As the top prospect of a rebuilding team, Javier Baez is under constant scrutiny from Chicago Cubs fans. Often lost, though, is that the Daytona shortstop is just 20 years old and still very much a work in progress.
"There's so much attention now that we don't allow players to be kids anymore," Daytona manager Dave Keller said. "No matter how much talent they have, they have to grow up so they can handle the adversity of the game. They need to go through the ups and downs."
Baez, ranked No. 15 among MLB.com's Top 100 Prospects, has had to do that this season in the Florida State League and should be better for it.
"I'm learning to play the game right," said the ninth overall pick in the 2011 Draft. "Baseball isn't easy."
Baez, though, can make it look like that at times, as when he hit four homers and drove in seven runs in a game against Fort Myers on June 10.
But he had just one hit in the 20 at-bats that followed, and endured an early-season 3-for-26 slump that left him hitting .133 in the middle of April.
"They are working with me to slow things down and not guess at the plate," Baez said. "I'm ready to hit the first good fastball, but I can't chase pitches out of the strike zone."
Baez's bat speed is nearly unmatched, but he has to make his aggressiveness work for him rather than against him. With an impressive June, the native of Puerto Rico has made strides against Class A Advanced pitchers.
Baez hit .300 for the month to get his average to .272, and his nine June homers gave him the FSL lead with 17. He topped the league with 57 runs scored and was fourth with the same number of RBIs after driving in 28 runs over 24 games in June.
But Baez has also struck out 76 times, compared to 18 walks, and he had one stretch where all of his six hits were homers. Everybody who sees Baez, though, comes away convinced that he can be a potent Major League hitter. His ability to play shortstop at that level is more uncertain, despite his strong arm and good hands.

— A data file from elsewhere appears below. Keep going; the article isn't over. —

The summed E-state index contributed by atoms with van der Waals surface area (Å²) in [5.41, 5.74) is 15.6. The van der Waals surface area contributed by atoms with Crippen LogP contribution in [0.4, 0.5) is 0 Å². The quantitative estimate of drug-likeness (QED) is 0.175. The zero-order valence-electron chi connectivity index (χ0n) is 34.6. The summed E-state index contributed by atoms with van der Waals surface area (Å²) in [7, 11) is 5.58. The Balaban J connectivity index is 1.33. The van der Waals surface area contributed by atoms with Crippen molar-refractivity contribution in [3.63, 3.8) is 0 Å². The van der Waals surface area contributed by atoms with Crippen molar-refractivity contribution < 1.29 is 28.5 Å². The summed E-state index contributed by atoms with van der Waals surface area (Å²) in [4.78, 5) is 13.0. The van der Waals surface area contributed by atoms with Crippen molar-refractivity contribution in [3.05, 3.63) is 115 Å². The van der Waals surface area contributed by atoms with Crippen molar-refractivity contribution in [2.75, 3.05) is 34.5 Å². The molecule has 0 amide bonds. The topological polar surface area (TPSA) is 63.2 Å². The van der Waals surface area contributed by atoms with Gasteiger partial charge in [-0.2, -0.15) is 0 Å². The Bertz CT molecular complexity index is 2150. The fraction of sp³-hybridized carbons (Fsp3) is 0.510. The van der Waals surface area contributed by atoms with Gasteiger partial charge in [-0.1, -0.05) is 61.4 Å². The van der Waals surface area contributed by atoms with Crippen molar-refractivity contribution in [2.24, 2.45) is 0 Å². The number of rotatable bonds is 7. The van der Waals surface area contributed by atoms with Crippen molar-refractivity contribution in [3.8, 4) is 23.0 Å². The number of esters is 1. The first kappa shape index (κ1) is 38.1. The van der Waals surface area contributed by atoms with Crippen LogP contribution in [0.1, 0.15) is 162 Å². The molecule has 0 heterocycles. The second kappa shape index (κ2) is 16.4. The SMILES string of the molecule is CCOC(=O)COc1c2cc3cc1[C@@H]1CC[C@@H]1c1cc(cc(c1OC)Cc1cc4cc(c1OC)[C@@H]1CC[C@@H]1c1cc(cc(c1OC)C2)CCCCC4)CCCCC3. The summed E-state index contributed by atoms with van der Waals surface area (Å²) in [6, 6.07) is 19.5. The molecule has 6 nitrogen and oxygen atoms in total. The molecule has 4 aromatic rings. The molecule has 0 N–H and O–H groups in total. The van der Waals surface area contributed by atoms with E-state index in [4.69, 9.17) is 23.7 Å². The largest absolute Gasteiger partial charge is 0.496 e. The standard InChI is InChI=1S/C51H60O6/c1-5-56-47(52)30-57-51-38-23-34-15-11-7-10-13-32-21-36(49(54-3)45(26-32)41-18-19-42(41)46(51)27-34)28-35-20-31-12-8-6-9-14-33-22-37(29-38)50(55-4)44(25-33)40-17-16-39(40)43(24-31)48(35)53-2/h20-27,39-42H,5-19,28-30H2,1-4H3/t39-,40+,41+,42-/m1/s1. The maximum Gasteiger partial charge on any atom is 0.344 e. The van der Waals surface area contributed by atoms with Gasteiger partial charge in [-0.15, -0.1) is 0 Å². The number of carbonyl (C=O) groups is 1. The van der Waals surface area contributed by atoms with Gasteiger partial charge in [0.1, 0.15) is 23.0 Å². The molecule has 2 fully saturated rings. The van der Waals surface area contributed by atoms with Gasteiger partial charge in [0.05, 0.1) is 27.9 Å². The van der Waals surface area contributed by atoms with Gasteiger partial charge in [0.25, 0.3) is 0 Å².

Baez, who received a bonus of $2.65 million after graduating from Arlington Country Day in Jacksonville, Fla., committed 31 errors in his first 73 games. He was more steady in June, committing seven errors after being charged with 12 in each of the first two months.
"I'm working on my footwork and making better throws," he said. "I like shortstop, but I'd play anywhere the Cubs want me."
With Cuban outfielder Jorge Soler, the Cubs' No. 3 prospect, sidelined with a stress fracture in his leg, even more attention is on Baez in Daytona.
"I don't think about it," said Baez, who hit .298 with four homers and 10 RBIs in 17 Cactus League games for the Cubs during Spring Training. "I have to do my job, just like every player."
Few players, though, have Baez's potential, which is why so many eyes are on him.
"His instincts and his feel for the game are way, way ahead of most players his age," Keller said. "Combine that with his talent, and you've got something special. He's got a chance to be really, really good."
Quick adjustment Center fielder Byron Buxton, the second overall pick in the 2012 Draft by Minnesota, finished June with consecutive multi-hit games and was batting .333 after his first five outings with Fort Myers following a promoted from Class A Cedar Rapids. He was 3-for-3 with a double, stolen base and three runs scored Sunday against St. Lucie. Buxton, 19, is the Twins' No. 2 prospect and is ranked No. 18 on MLB.com's Top 100. He hit .341 with 33 extra-base hits and 32 stolen bases for Cedar Rapids.
Red hot: Lakeland right fielder Steven Moya had four straight two-hit games to wrap up a 10-game stretch in which he was 18-for-41 with four homers, a triple, five doubles and 13 RBIs. The hot streak raised the average of Detroit's No. 10 prospect to .271, and he had five homers and 22 RBIs in 39 games. Moya, 21, spent part of April and May on the disabled list. He hit .288 in 59 games for West Michigan in the Class A Midwest League last season before undergoing Tommy John surgery.
On the run: Dunedin second baseman Jon Berti dropped from 18 stolen bases in May to seven in June, but he still led the Florida State League with 33 steals in 73 games. He had been caught nine times. Berti, 23, stole 34 bases last season -- 26 with Lansing of the Class A Midwest League and eight with Dunedin. The 18th-round choice by Toronto in the 2011 Draft is batting .260.